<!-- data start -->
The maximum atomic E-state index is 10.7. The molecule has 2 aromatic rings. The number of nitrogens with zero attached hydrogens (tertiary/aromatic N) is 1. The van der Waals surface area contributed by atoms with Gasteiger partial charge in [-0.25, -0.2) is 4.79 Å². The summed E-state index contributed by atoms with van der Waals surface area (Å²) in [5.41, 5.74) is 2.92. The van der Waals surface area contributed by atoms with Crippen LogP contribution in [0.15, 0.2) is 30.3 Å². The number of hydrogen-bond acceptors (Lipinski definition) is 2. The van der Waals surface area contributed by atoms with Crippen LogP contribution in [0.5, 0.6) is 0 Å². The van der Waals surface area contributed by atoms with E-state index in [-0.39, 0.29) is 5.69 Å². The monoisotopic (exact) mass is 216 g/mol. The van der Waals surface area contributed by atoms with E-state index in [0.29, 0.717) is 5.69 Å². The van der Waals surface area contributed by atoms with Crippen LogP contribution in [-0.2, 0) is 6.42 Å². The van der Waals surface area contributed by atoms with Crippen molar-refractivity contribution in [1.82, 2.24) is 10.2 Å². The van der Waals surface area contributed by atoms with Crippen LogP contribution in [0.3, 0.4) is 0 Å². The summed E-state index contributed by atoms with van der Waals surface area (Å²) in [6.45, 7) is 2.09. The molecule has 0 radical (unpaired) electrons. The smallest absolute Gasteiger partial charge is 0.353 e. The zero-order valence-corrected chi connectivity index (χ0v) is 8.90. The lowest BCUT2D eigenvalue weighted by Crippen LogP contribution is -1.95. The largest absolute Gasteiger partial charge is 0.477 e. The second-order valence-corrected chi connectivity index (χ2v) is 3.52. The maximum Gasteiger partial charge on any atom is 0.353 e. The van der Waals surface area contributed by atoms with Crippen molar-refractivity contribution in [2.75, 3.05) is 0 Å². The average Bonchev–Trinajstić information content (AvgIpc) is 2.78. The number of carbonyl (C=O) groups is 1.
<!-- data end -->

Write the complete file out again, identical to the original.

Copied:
The maximum atomic E-state index is 10.7. The molecule has 2 aromatic rings. The number of nitrogens with zero attached hydrogens (tertiary/aromatic N) is 1. The van der Waals surface area contributed by atoms with Gasteiger partial charge in [-0.25, -0.2) is 4.79 Å². The summed E-state index contributed by atoms with van der Waals surface area (Å²) in [5.41, 5.74) is 2.92. The van der Waals surface area contributed by atoms with Crippen LogP contribution in [0.15, 0.2) is 30.3 Å². The number of hydrogen-bond acceptors (Lipinski definition) is 2. The van der Waals surface area contributed by atoms with Crippen LogP contribution in [0.5, 0.6) is 0 Å². The van der Waals surface area contributed by atoms with E-state index in [-0.39, 0.29) is 5.69 Å². The monoisotopic (exact) mass is 216 g/mol. The van der Waals surface area contributed by atoms with E-state index in [0.29, 0.717) is 5.69 Å². The van der Waals surface area contributed by atoms with Crippen LogP contribution in [-0.2, 0) is 6.42 Å². The van der Waals surface area contributed by atoms with Crippen molar-refractivity contribution in [1.82, 2.24) is 10.2 Å². The van der Waals surface area contributed by atoms with Crippen LogP contribution in [0.3, 0.4) is 0 Å². The summed E-state index contributed by atoms with van der Waals surface area (Å²) in [6.45, 7) is 2.09. The molecule has 0 radical (unpaired) electrons. The smallest absolute Gasteiger partial charge is 0.353 e. The zero-order valence-corrected chi connectivity index (χ0v) is 8.90. The lowest BCUT2D eigenvalue weighted by Crippen LogP contribution is -1.95. The largest absolute Gasteiger partial charge is 0.477 e. The second-order valence-corrected chi connectivity index (χ2v) is 3.52. The maximum Gasteiger partial charge on any atom is 0.353 e. The van der Waals surface area contributed by atoms with Crippen molar-refractivity contribution in [2.75, 3.05) is 0 Å². The average Bonchev–Trinajstić information content (AvgIpc) is 2.78. The number of carbonyl (C=O) groups is 1.